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Historical climate controls soil respiration responses to current soil moisture

Christine V. Hawkes, Bonnie G. Waring, Jennifer D. Rocca, Stephanie N. Kivlin



Significance. Ecosystems’ feedback to climate change remains a source of uncertainty in global models that project future climate conditions. That uncertainty rests largely on how much soil carbon will be lost as microbial respiration and how that loss varies across ecosystems. Although there has been a large emphasis on microbial temperature responses, how soil microorganisms respond to changes in moisture remains poorly understood. Here we show that historical rainfall controls soil respiration responses to current moisture. This finding was robust, with historical climate repeatedly limiting current respiration regardless of alterations to soil moisture, rainfall, or the arrival of new taxa. This study highlights the importance that legacies in microbial responses to climate change can have in future ecosystem responses.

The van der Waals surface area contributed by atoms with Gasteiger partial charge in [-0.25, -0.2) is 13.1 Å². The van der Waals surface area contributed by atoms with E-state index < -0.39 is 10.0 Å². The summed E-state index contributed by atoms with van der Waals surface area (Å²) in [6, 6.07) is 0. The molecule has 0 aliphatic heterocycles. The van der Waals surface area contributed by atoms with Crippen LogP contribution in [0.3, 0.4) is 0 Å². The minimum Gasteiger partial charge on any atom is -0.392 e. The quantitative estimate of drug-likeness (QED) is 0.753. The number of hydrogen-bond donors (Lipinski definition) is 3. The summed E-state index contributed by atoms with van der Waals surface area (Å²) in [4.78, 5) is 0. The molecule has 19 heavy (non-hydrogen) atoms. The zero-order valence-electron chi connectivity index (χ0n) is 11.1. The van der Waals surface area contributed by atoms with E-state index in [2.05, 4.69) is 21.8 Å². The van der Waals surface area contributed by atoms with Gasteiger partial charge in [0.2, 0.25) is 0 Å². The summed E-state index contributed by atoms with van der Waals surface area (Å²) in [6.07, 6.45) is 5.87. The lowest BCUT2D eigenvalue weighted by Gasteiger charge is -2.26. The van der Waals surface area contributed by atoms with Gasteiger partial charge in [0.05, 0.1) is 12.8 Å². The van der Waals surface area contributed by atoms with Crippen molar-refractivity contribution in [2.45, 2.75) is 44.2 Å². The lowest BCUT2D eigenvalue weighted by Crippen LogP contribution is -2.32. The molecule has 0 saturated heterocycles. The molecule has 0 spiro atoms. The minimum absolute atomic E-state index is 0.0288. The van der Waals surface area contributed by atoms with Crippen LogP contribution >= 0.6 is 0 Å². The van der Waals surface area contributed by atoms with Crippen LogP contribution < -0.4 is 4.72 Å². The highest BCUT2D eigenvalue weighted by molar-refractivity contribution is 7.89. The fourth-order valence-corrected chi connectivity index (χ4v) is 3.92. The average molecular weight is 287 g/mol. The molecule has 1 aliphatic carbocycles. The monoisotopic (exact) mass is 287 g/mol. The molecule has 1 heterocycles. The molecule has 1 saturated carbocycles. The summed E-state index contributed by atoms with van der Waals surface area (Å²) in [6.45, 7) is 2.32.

Abstract. Ecosystem carbon losses from soil microbial respiration are a key component of global carbon cycling, resulting in the transfer of 40–70 Pg carbon from soil to the atmosphere each year. Because these microbial processes can feed back to climate change, understanding respiration responses to environmental factors is necessary for improved projections. We focus on respiration responses to soil moisture, which remain unresolved in ecosystem models. A common assumption of large-scale models is that soil microorganisms respond to moisture in the same way, regardless of location or climate. Here, we show that soil respiration is constrained by historical climate. We find that historical rainfall controls both the moisture dependence and sensitivity of respiration. Moisture sensitivity, defined as the slope of respiration vs. moisture, increased fourfold across a 480-mm rainfall gradient, resulting in twofold greater carbon loss on average in historically wetter soils compared with historically drier soils. The respiration–moisture relationship was resistant to environmental change in field common gardens and field rainfall manipulations, supporting a persistent effect of historical climate on microbial respiration. Based on these results, predicting future carbon cycling with climate change will require an understanding of the spatial variation and temporal lags in microbial responses created by historical rainfall.


Proceedings of the National Academy of Sciences, Vol. 114, No. 24. (13 June 2017), pp. 6322-6327, https://doi.org/10.1073/pnas.1620811114 
Key: INRMM:14376315

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